The Spanish Armada: The Experience of War in 1588
- by Felipe Fernandez-Artnesto. New York: Oxford University Press, 1988, hardbound, 300 pages, index, illustrations, $22.95. ISBN: 0-19-822926-7.
Reviewed by James Hawkins
For over four hundred years, the defeat of the Spanish Armada in 1588 has been celebrated by the English as a glorious God-sent victory in which the Protestant David vanquished His Most Catholic Goliath. In the "Epistle Dedicatore" to the first edition of his Voyages, published in 1589, Richard Hakluyt voiced what would emerge as the traditional view of these events:
So in this most famous and peerless government of her most excellent Majesty, her subjects through the special assistance and blessing of God, in searching the most opposite corners and quarters of the world...have excelled all the nations and people of the earth
This portrayal has at long last been subjected to review by Felipe Fernandez-Armesto, a Fellow of St. Anthony's College, Oxford, and author of The Canary Islands After the Conquest, among other works. As he writes in his preface, "I challenge the notion of a Spanish defeat at English hands." He also disputes the long-held notion that this struggle represented a turning point in the technical development of war at sea.
The author briefly considers the events leading up to the dispatch of the Armada. It is true that Philip II saw this enterprise as a Crusade to re-establish Catholicism in England and as a means to relieve pressure on the Low Countries. Philip prayed two to three hours daily in the weeks preceding the departure of his fleet. Though God did not grant him a famous victory, his prayers may have limited the scope of the defeat. As Fernandez-Armesto observes, "Like most wars, the Armada campaign was fought for peace."
As much as anything else, the makeup of the Armada limited the likelihood of its success from the outset. The Armada was largely composed of ships built for use in the quiescent waters of the Mediterranean. They proved to be too flimsy for the heavier seas of the Atlantic. The effective fighting strength of the Armada was thus limited to the 34 vessels fit for action in the Atlantic - about the size of the opposing English fleet.
Furthermore, in strategic terms, failure to secure a northern port of safety proved, in the end, to be a catastrophic oversight. For after the fighting on August 8th, 1588, the Armada had no safe harbor. It was forced to proceed home by the circuitous route round the British Isles, thus exposing itself to the ravages of the unexpected hurricane which eventually doomed the expedition.
The author draws extensively on personal accounts to give his readers a vivid portrayal of this particular "experience of war." He cautions that, "No atmosphere more surely breeds exaggeration than that of horrors retold." Yet there is no question that Spanish sailors who had the misfortune of being shipwrecked off Ireland, where two-thirds of the Armada came to grief, met a cruel fate (if they weren't executed immediately upon capture, they died of disease or starvation in prison).
To support his case that the English did not defeat the Armada, Fernandez-Armesto points out that only one Spanish ship was actually reduced to sinking condition by English gunfire. After the fighting in July and early August, the Armada remained largely intact. Had not the unseasonably bad weather brewed up, the fleet should have made it back to Spain with few additional losses.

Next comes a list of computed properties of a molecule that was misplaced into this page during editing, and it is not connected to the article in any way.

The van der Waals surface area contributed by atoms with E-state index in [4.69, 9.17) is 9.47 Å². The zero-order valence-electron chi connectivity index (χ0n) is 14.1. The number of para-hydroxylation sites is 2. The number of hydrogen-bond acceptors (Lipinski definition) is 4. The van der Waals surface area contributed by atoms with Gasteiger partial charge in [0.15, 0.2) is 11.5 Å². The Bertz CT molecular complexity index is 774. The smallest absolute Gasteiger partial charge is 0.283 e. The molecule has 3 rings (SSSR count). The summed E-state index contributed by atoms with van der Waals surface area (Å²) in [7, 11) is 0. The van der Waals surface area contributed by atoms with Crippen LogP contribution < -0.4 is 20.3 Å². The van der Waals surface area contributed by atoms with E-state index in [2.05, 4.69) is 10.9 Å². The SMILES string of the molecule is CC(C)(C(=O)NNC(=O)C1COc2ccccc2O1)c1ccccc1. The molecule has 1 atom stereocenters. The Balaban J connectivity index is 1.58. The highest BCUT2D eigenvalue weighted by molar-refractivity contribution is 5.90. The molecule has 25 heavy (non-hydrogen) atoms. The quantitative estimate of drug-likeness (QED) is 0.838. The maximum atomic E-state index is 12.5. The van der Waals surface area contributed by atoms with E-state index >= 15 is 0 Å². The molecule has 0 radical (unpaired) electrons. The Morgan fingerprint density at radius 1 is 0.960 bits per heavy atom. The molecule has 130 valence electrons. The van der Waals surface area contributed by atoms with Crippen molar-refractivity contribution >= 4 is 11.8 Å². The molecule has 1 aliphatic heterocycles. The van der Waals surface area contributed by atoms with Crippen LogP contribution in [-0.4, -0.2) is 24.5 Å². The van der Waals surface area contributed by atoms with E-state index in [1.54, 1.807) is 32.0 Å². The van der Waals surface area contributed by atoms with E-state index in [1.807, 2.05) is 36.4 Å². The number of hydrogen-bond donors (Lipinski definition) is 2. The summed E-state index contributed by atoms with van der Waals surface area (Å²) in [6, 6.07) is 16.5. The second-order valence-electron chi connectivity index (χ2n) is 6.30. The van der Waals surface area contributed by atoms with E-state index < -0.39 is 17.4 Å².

After the weather crippled the Armada, Philip II prayed even more earnestly and began to raise another fleet. Indeed, according to the author, "The Armada marked the rebirth, not the extinction, of Spanish sea power as the lost ships were replaced with better ones and the Spanish Main refortified against attack... The menace [to England] of Spanish sea power was stronger after the Armada than before."
Professor Fernandez-Armesto believes that:
... the enduring influence of the Armada has been felt in the realm of myths ... slowly accumulated from the accretions of a long historical and literary tradition the myths of a great English victory, of English superiority over Spain; of the outcome of the Armada as a symbol of an age of English national greatness in the reign of Elizabeth I; of the Armada fight as part of a war of religion. These myths are the last stragglers of the Armada, and have still to come into port.
Perhaps he is right. But given that over a third of the Armada's ships and equipment and one-half of her men were lost and that virtually all of the senior commanders died or were disgraced, I do not think it is an act of gross exaggeration to conclude that this was no mere imperial setback. It would seem to be a very major defeat.
However we may judge this episode in light of Fernandez- Armesto's new appraisal, those interested in the progress of Revisionism may wish to take note that it has taken over four centuries for an honest reexamination of these events to be written by a professor at a major university and published by an internationally renowned scholarly press. As this is being written, we can report that the author of this volume, which challenges the accepted version at every point, has not been assaulted by the defenders of the memory of Sir Francis Drake; that he has not lost his tenured professorship; and that his doctorate has not been revoked. A center of controversy, Fernandez-Armesto remains safely at large. But most will agree that four hundred years is a long time for Revisionism of a sort to win a respectful hearing.
From The Journal of Historical Review, Fall 1990 (vol. 10, no. 3), pages 363-366.